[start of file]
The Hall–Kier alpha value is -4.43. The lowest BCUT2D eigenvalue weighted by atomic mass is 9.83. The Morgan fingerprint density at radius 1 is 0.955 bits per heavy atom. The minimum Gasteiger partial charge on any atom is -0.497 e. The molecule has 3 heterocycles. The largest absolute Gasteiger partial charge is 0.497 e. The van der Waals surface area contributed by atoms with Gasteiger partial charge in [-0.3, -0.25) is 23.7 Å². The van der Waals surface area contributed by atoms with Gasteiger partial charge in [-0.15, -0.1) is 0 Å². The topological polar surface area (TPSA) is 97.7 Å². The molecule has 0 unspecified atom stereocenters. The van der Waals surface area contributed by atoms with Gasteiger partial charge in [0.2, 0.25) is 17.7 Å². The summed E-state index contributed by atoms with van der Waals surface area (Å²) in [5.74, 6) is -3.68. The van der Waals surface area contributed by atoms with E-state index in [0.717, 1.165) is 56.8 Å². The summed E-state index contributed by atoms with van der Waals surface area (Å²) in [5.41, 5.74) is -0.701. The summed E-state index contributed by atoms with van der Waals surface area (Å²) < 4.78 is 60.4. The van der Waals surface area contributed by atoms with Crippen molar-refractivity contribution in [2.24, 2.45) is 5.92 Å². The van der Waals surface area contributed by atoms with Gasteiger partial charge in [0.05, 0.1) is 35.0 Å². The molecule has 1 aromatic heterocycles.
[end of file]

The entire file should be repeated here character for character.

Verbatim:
The Hall–Kier alpha value is -4.43. The lowest BCUT2D eigenvalue weighted by atomic mass is 9.83. The Morgan fingerprint density at radius 1 is 0.955 bits per heavy atom. The minimum Gasteiger partial charge on any atom is -0.497 e. The molecule has 3 heterocycles. The largest absolute Gasteiger partial charge is 0.497 e. The van der Waals surface area contributed by atoms with Gasteiger partial charge in [-0.3, -0.25) is 23.7 Å². The van der Waals surface area contributed by atoms with Gasteiger partial charge in [-0.15, -0.1) is 0 Å². The topological polar surface area (TPSA) is 97.7 Å². The molecule has 0 unspecified atom stereocenters. The van der Waals surface area contributed by atoms with Gasteiger partial charge in [0.2, 0.25) is 17.7 Å². The summed E-state index contributed by atoms with van der Waals surface area (Å²) in [5.74, 6) is -3.68. The van der Waals surface area contributed by atoms with E-state index in [0.717, 1.165) is 56.8 Å². The summed E-state index contributed by atoms with van der Waals surface area (Å²) in [5.41, 5.74) is -0.701. The summed E-state index contributed by atoms with van der Waals surface area (Å²) < 4.78 is 60.4. The van der Waals surface area contributed by atoms with Crippen molar-refractivity contribution in [2.24, 2.45) is 5.92 Å². The van der Waals surface area contributed by atoms with Gasteiger partial charge in [0.05, 0.1) is 35.0 Å². The molecule has 1 aromatic heterocycles.